At some point during Elizabeth Little’s gargantuan road trip, she realized that her book, A Trip of the Tongue: Cross-Country Travels in Search of America’s Languages, was morphing from something whimsical to something serious.
Perhaps it was in Florida, where she found a life raft of Haitian Creole struggling to stay afloat in an ocean of Spanish and English.
Perhaps it was Montana, where she attended competing re-enactments of the Battle of the Little Big Horn.
Or perhaps in Forks, WA, where she came across an obscure native American language and an anything-but-obscure vampire book and movie series.
Little was in Washington State to check in on other indigenous languages. She only went to Forks because it was barely out of her way. She describes it as a formerly “sleepy lumber town.” Now it’s turned itself into a sort of vampire theme park. The reason? Rain.
In 2003, writer Stephenie Meyer decided to set what would become the Twilight series in Forks because, according to a Google search, it was the rainiest place in the U.S. She made one of her characters, Jacob Black, native American. The Quileute tribe is local to Forks, so Black became Quileute.
In the second movie of the series, The Twilight Sage: New Moon, Jacob Black says something in the Quileute language. The circumstances suggest it’s a declaration of love—he whispers the words to the object of his affection, Bella Swan.
Quileute speakers have confirmed that the words are genuine Quileute. But they’re not saying what it they mean “out of respect for Jacob and his feelings for Bella.” Yes, out of respect for two fictional characters.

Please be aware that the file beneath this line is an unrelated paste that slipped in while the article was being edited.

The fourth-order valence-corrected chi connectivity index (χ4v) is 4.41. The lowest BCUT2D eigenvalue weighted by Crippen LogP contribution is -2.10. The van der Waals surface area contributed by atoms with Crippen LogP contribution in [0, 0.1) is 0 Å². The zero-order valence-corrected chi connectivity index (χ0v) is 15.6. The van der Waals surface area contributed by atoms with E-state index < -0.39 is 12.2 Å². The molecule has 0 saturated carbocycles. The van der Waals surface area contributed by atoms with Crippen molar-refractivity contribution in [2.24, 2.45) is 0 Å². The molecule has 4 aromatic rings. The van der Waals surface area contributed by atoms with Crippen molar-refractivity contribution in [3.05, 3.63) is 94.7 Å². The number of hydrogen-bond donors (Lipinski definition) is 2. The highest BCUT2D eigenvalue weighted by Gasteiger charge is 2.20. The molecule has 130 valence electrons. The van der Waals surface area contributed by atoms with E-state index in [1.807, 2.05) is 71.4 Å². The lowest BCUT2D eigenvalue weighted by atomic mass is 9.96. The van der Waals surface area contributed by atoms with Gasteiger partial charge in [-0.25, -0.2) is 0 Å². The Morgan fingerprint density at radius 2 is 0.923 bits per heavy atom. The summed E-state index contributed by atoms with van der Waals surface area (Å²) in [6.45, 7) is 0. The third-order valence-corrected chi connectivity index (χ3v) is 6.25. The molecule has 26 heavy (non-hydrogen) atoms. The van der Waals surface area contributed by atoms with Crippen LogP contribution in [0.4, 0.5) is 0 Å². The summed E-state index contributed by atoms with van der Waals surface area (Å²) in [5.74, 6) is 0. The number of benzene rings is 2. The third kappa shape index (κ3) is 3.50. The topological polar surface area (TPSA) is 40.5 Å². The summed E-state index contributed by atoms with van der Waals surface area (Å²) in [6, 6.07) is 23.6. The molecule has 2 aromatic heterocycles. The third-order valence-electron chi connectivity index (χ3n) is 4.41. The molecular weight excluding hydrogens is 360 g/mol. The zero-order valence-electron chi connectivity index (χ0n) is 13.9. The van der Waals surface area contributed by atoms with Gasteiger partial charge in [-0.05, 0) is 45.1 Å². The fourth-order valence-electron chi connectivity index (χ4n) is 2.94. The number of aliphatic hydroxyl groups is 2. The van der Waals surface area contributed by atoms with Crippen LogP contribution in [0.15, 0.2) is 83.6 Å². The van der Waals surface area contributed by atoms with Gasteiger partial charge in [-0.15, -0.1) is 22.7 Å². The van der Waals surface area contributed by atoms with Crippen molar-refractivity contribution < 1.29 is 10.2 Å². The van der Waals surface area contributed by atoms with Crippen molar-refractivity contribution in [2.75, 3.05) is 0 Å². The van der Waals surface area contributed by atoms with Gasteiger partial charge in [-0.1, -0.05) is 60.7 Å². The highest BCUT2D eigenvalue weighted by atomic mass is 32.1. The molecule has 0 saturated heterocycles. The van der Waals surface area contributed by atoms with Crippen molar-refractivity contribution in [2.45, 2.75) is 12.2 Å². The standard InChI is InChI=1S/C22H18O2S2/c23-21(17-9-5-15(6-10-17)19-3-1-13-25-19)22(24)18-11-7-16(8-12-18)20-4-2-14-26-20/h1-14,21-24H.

As Little experienced, Forks has become a magnet for Twilight fans, with bustours and motels playing off the vampire theme.
In itself, this episode might have gone into either version of Little’s book—the whimsical one or the serious one (the book ends up managing to be both). But it points to just how arcane and exotic native American languages have become in this country—and how that can be intensely attractive to mainstream Americans.
As Little’s book progresses, you can sense her indignation rising. Time and again, she is confronted with old stories of attempts to eliminate Native American languages. In our podcast conversation, she talks about how she perceives the same impulse today in the English Only movement that’s sweeping across states with laws that restrict the official use of any other languages. Many Americans, she says, still believe that schools and other institutions of the state should insist on English, for the good those who don’t speak it.
This conversation is part one (of two). I’ll feature more with Elizabeth Little in a future podcast.
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